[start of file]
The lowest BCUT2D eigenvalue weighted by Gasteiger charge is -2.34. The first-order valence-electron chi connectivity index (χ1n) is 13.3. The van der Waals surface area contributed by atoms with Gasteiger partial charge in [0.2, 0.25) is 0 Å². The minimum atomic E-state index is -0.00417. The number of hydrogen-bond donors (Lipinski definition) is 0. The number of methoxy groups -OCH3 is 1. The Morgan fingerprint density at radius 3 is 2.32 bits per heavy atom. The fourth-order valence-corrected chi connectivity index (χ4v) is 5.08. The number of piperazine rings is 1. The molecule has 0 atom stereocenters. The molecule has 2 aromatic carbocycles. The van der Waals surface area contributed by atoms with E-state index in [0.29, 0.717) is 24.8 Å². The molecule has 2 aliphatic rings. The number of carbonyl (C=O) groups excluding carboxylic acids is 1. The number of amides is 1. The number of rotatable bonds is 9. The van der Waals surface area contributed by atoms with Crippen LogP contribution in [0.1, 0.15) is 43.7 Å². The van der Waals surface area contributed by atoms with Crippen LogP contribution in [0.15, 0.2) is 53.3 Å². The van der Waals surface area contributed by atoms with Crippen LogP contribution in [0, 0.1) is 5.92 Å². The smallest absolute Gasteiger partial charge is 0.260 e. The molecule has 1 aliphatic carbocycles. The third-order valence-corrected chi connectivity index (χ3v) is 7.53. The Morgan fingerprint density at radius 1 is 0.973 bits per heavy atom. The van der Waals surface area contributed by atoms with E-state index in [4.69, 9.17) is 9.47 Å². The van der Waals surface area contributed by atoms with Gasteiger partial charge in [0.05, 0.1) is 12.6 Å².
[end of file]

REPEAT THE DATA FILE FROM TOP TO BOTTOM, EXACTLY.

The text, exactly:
The lowest BCUT2D eigenvalue weighted by Gasteiger charge is -2.34. The first-order valence-electron chi connectivity index (χ1n) is 13.3. The van der Waals surface area contributed by atoms with Gasteiger partial charge in [0.2, 0.25) is 0 Å². The minimum atomic E-state index is -0.00417. The number of hydrogen-bond donors (Lipinski definition) is 0. The number of methoxy groups -OCH3 is 1. The Morgan fingerprint density at radius 3 is 2.32 bits per heavy atom. The fourth-order valence-corrected chi connectivity index (χ4v) is 5.08. The number of piperazine rings is 1. The molecule has 0 atom stereocenters. The molecule has 2 aromatic carbocycles. The van der Waals surface area contributed by atoms with E-state index in [0.29, 0.717) is 24.8 Å². The molecule has 2 aliphatic rings. The number of carbonyl (C=O) groups excluding carboxylic acids is 1. The number of amides is 1. The number of rotatable bonds is 9. The van der Waals surface area contributed by atoms with Crippen LogP contribution in [0.1, 0.15) is 43.7 Å². The van der Waals surface area contributed by atoms with Crippen LogP contribution in [0.15, 0.2) is 53.3 Å². The van der Waals surface area contributed by atoms with Crippen LogP contribution in [0, 0.1) is 5.92 Å². The smallest absolute Gasteiger partial charge is 0.260 e. The molecule has 1 aliphatic carbocycles. The third-order valence-corrected chi connectivity index (χ3v) is 7.53. The Morgan fingerprint density at radius 1 is 0.973 bits per heavy atom. The van der Waals surface area contributed by atoms with E-state index in [4.69, 9.17) is 9.47 Å². The van der Waals surface area contributed by atoms with Gasteiger partial charge in [0.05, 0.1) is 12.6 Å².